Take Me Somewhere Nice: A Tribute to Mogwai

Few post-rock bands inspire tribute albums, but few last 27 years.  Mogwai is the exception, the Scottish band continuing to innovate and impress as it ages.  For some of our younger readers, there has always been a Mogwai.  This loving tribute album spans their entire history, from 1997’s Young Team to 2021’s aptly titled As the Love Continues, and incorporates both obvious and surprising track choices.  Some bands play their choices straight, while others take risks, hoping to add a different perspective.

One of the pleasing discoveries is to realize how well the originals have aged.  The initial explosion of “Like Herod” is just as powerful as it was back then, and at 11:40, it remains one of Mogwai’s longest tracks.  Our Sense of Time Is Failing‘s version, a minute shorter, is saved for the finale.  As expected, the mastering sounds more modern, but the sense of dynamic contrast is intact, enhanced by some descents into silence and a new set of electronics.  The Glass Pavilion covers “Summer,” a swift entry from the same album.  This time the track is one minute longer, given a bit more space to breathe, the more bombastic portions removed, close to the Ten Rapid version.  That collection includes some of the band’s earliest works, including “Helicon 1,” which sits in the opening spot here, courtesy of Red Light Skyscraper.  The original, a distillation of post-rock’s loud-quiet-loud sound, ends in a long quiet, not found in the new half-length take.

Come On Die Young surfaced at the cusp of the millennium and.solidified the band’s reputation before Y2K.  “Ex Cowboy” contains a good deal of complexity, its parts battling before forming a whole; Dan McKeown exaggerates these contrasts with drum machine.  Rock Action sees no love on the compilation, but the love returns with “Kids Will Be Skeletons,” from 2003’s Happy Songs for Happy People.  It is indeed a happy-sounding song, despite its title, with a touch of influence from The Cure, preserved by The Wolf of Wyndham in one of the collection’s most reverent versions.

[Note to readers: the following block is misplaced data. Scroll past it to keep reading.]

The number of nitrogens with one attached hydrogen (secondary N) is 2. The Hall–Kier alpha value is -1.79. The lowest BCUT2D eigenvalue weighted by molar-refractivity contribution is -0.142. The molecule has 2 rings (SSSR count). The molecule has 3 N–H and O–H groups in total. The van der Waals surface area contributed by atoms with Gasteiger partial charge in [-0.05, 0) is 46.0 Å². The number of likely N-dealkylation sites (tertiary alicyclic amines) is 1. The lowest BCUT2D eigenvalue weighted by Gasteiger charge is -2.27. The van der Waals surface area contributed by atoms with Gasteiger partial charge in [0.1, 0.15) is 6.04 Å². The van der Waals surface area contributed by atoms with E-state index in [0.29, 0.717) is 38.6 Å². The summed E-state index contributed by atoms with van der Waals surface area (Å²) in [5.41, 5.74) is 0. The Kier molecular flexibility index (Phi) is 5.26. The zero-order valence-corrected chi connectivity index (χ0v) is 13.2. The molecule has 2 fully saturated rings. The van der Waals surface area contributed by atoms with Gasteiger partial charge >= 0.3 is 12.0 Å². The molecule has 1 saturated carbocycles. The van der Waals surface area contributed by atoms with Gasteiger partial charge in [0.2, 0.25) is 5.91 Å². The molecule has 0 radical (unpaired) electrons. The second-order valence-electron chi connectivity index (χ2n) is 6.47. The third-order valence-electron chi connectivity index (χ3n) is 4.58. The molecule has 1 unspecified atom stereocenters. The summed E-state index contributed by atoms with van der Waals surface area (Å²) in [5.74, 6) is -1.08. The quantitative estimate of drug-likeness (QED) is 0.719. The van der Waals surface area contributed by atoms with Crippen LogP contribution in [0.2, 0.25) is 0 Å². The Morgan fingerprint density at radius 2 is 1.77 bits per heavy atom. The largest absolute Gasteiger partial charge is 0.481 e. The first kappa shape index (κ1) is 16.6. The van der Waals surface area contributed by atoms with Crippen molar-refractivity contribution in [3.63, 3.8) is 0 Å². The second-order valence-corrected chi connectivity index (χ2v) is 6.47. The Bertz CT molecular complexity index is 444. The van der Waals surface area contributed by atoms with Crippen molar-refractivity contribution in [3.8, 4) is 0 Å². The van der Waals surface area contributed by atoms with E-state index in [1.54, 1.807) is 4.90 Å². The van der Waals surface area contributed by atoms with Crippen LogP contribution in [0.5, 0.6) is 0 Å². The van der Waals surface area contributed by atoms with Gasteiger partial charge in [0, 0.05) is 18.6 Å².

By 2006, Mogwai was as close to a household name as post-rock bands ever get, and had grown more electronic, as demonstrated by the vocoder of “Acid Food,” covered here by Heirloom, beats and glockenspiel intact, sounding even more lo-fi than it did at first.  2008’s The Hawk Is Howling is represented with two tracks, “Batcat” and “Danphe and the Brain,” initially back-to-back but now separated by seven tracks.  “Batcat” in particular made a huge impact when it dropped, presenting an all-out rock sound, no drum machine in sight.  Herd of Elk preserves the excitement, rocking as hard as they can.  The subtler “Danphe and the Brain” begins with chimes, sets a steady, relaxed pace, but increases the density to produce an enveloping effect.  Grizzy Cogs tones it down at the start, but rises to a busier middle, holding the chimes back for greater impact.

Skipping ahead to 2011, Hardcore Will Never Die, But You Will was the latest comeback album from the band that never left.  Filled with rocking cuts, the album continued to cement the band’s legacy, and numerous tracks might have been covered here; the choice was “San Pedro,” short and punchy and the right length for a 45.  Uppergaff adds a voiceover and quickens the pace, adding a twist to the ending as well.

Now we enter the ACL era with the title track from 2017’s Every Country’s Sun, initially the album’s concluding piece.  Dislodged from that prime spot, it has less of an impact, but Smile Tribe keeps it fuzzy, languid and slow.  Some fans overlooked ZEROZEROZERO, but not AtonalitA, who cover the OST’s opening track “Visit Me,” making the spooky even spookier, lengthening the piano-led piece with an emphasis on a sweet violin line.  Finally, last year’s As the Love Continues is represented by “To the Bin, My Friend, Tonight We Vacate Earth” and “Richie Sacramento,” which one might say is a bit too early, but helps to contribute a sense of completion.  Non Somnia offers the former, faithful down to the opening sample, while Million Moons borrows a vocalist for one of the set’s two vocal tracks.  The slower pace of the new version serves it well, distinguishing it from the original while spotlighting the melancholy nature of the composition.

While many of these versions open new windows to the originals, none replaces their quality.  But that’s the beauty of tribute albums; they extend the life of tracks while reminding us why they are worth covering in the first place.  As a bonus, all proceeds benefit The Wildlife Trust, as chosen by Mogwai.  Since Mogwai is still active, these bands are not only paying tribute to the past, but to the present.  We’re more confident than ever that hardcore will never die.  (Richard Allen)

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